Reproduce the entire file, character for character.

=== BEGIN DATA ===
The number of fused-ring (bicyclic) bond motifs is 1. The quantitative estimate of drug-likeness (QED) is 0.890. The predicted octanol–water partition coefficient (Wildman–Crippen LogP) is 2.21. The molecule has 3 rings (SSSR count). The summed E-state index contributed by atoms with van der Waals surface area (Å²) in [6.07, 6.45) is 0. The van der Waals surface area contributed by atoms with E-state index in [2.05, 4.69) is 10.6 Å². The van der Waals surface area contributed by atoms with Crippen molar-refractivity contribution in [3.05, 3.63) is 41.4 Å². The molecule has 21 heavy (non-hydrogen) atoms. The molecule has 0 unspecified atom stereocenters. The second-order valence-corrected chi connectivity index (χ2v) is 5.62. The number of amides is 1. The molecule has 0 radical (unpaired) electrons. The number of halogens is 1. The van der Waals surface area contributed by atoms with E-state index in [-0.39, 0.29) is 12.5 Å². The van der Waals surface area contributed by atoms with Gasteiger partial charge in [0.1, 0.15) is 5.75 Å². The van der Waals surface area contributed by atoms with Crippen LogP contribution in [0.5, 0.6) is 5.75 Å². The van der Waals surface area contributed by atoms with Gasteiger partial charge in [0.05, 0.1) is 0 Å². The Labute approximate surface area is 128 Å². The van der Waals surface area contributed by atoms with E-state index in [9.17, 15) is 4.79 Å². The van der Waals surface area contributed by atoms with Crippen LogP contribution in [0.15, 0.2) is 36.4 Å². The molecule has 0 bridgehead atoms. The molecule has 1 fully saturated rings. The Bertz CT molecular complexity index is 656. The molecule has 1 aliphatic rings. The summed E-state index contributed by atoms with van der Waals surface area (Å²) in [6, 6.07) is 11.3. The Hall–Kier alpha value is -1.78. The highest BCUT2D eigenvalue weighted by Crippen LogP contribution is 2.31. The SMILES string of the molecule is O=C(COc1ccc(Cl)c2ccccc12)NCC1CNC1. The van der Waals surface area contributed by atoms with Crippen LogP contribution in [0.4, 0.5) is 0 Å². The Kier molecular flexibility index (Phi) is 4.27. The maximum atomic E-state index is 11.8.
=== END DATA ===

The number of fused-ring (bicyclic) bond motifs is 1. The quantitative estimate of drug-likeness (QED) is 0.890. The predicted octanol–water partition coefficient (Wildman–Crippen LogP) is 2.21. The molecule has 3 rings (SSSR count). The summed E-state index contributed by atoms with van der Waals surface area (Å²) in [6.07, 6.45) is 0. The van der Waals surface area contributed by atoms with E-state index in [2.05, 4.69) is 10.6 Å². The van der Waals surface area contributed by atoms with Crippen molar-refractivity contribution in [3.05, 3.63) is 41.4 Å². The molecule has 21 heavy (non-hydrogen) atoms. The molecule has 0 unspecified atom stereocenters. The second-order valence-corrected chi connectivity index (χ2v) is 5.62. The number of amides is 1. The molecule has 0 radical (unpaired) electrons. The number of halogens is 1. The van der Waals surface area contributed by atoms with E-state index in [-0.39, 0.29) is 12.5 Å². The van der Waals surface area contributed by atoms with Gasteiger partial charge in [0.1, 0.15) is 5.75 Å². The van der Waals surface area contributed by atoms with Crippen LogP contribution in [0.5, 0.6) is 5.75 Å². The van der Waals surface area contributed by atoms with Gasteiger partial charge in [0.05, 0.1) is 0 Å². The Labute approximate surface area is 128 Å². The van der Waals surface area contributed by atoms with E-state index in [9.17, 15) is 4.79 Å². The van der Waals surface area contributed by atoms with Crippen LogP contribution in [0.15, 0.2) is 36.4 Å². The molecule has 0 bridgehead atoms. The molecule has 1 fully saturated rings. The Bertz CT molecular complexity index is 656. The molecule has 1 aliphatic rings. The summed E-state index contributed by atoms with van der Waals surface area (Å²) in [6, 6.07) is 11.3. The Hall–Kier alpha value is -1.78. The highest BCUT2D eigenvalue weighted by Crippen LogP contribution is 2.31. The SMILES string of the molecule is O=C(COc1ccc(Cl)c2ccccc12)NCC1CNC1. The van der Waals surface area contributed by atoms with Crippen LogP contribution in [0.4, 0.5) is 0 Å². The Kier molecular flexibility index (Phi) is 4.27. The maximum atomic E-state index is 11.8.